LANSING, Ill. (July 7, 2023) – “Is Lansing a safe place to live?”
Residents, former residents, and prospective residents of Lansing have likely considered this question in one form or another.
Maybe you’ve been asked it point blank. Or maybe it’s come to mind as you’ve watched squad cars scream down Torrence Avenue. Maybe you know someone who moved out of Lansing because their answer to the question was “no.” Maybe you have been the victim of a crime, and you’re now forced to ask yourself the question.
Yesterday, The Lansing Journal published an article detailing Lansing’s crime statistics since 1996. I wrote that article, and it gave me an opportunity to ask a lot of questions and crunch a lot of numbers. I hope that it gives people a sense of how complex the issue of crime and safety is:
In writing it, there were more thoughts that came to my mind than could be included in a news-style article, so I wanted to share some of them here.
So, is Lansing a safe place?
“Is Lansing a safe place?” That is a complex question without a yes-or-no answer.
Here are a few smaller questions within that larger one:
- Does Lansing have less overall crime now than in 1996? Yes.
- Setting thefts aside, does Lansing have less crime now than in 1996? No.
- Have assaults and batteries gone up in the last 26 years? Yes.
- Have burglaries gone up in the last 26 years? No, they’ve gone down.
- Do we know how many crimes committed in Lansing are by Lansing residents? No.
- Do we know how many reported crimes turn into arrests, and ultimately into convictions? No.
- Do Lansing’s crime numbers completely reflect every crime that occurs in Lansing? No, only the ones recorded by LPD, and in cases of multiple-offense incidents, only the “most serious” offense.
Rather than clarifying whether Lansing is safe, these questions actually muddy the waters even more. But in a sense, that’s good. It’s good for us to recognize how complicated the issue is — and how complicated our feelings are about it.
For example, consider the question of who is committing crimes in Lansing. We don’t know if the perpetrators live here in Lansing or if they came from out of town. Which would make you feel safer? Would you feel better knowing your neighbors aren’t the ones committing crimes? Or would you feel worse because factors outside your control are negatively impacting our neighborhoods?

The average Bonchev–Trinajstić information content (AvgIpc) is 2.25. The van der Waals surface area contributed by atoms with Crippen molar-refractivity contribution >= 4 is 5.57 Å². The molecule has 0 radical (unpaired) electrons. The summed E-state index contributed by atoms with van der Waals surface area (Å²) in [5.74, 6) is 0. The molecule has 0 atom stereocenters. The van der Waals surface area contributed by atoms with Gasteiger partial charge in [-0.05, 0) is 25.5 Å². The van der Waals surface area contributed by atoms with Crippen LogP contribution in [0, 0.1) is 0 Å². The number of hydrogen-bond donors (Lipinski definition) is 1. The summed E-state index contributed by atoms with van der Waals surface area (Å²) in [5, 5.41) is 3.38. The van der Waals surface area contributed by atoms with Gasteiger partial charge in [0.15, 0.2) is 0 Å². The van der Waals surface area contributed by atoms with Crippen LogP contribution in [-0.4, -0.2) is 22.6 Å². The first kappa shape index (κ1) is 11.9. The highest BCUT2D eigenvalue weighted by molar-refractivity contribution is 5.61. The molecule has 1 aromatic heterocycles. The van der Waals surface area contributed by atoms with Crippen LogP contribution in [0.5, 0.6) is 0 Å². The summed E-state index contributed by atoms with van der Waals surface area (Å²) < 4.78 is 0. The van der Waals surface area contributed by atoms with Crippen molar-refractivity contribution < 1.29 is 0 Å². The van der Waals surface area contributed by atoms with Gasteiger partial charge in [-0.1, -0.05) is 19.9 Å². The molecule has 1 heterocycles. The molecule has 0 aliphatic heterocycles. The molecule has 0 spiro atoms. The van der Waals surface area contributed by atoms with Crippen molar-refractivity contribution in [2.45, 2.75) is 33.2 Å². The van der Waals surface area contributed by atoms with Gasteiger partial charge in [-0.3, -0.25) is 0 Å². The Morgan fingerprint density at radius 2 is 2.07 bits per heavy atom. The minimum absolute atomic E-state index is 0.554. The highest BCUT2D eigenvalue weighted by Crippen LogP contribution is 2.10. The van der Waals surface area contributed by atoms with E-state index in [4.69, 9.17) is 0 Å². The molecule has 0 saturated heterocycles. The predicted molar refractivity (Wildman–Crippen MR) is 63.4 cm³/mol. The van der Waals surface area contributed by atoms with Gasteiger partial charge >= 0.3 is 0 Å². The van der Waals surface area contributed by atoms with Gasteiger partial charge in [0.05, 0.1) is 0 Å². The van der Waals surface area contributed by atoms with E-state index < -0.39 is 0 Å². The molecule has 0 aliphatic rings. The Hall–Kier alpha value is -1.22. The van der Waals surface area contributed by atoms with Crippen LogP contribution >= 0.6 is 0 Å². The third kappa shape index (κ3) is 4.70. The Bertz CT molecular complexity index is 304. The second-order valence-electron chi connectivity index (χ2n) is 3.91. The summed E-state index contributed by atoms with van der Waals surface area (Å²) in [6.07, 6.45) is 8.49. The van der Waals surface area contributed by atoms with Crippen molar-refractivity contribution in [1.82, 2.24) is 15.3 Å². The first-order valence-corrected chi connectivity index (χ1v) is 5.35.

Safety as a personal conclusion
What does it actually mean for a place to be “safe”?
I maintain that the crime numbers reported yesterday are only one factor in each of our individual calculations of the “is Lansing safe” question.
If you spend hours on social media tracking what people say about police sirens nearby or suspicious-looking characters on their block, that might affect your answer.
If you regularly talk with friends who live in Chicago, or Iowa, or California, or Japan, that might affect your answer.
If you’ve been a victim of a violent crime in Lansing, you might understandably think Lansing is not a safe place.
On the other hand, if you’ve lived on the same block for decades, found a loving church family, and made friends with your neighbors — you might understandably believe there is no safer place for you than Lansing, Illinois.
While to some degree safety is a data-driven reality, it is just as much a felt reality — determined by experiences and countless influences in our lives.
So the next time someone asks me, “Is Lansing a safe place?,” my answer will start with something like, “Well, that’s a good question with a very complicated answer—”
Beyond evaluating — promoting
A more actionable question might be, “What am I doing to make Lansing a place where people feel safe?”
The most well-informed debate about Lansing’s safety won’t do anything to improve it.
Change comes as Lansing’s citizens take steps to promote safety — and this happens in lots of small interactions. Saying hello to someone walking by on your front sidewalk. Taking a moment to get to know your server at a Lansing restaurant. Helping your neighbor shovel her driveway. Talking to, praying with, and buying lunch for a homeless person in need. These are the actions of citizens who want Lansing to be a place where people feel safe.
So, if your answer to “Is Lansing a safe place?” is yes, what are you doing to keep it that way? And if your answer is no, what little things are you doing to make it safer?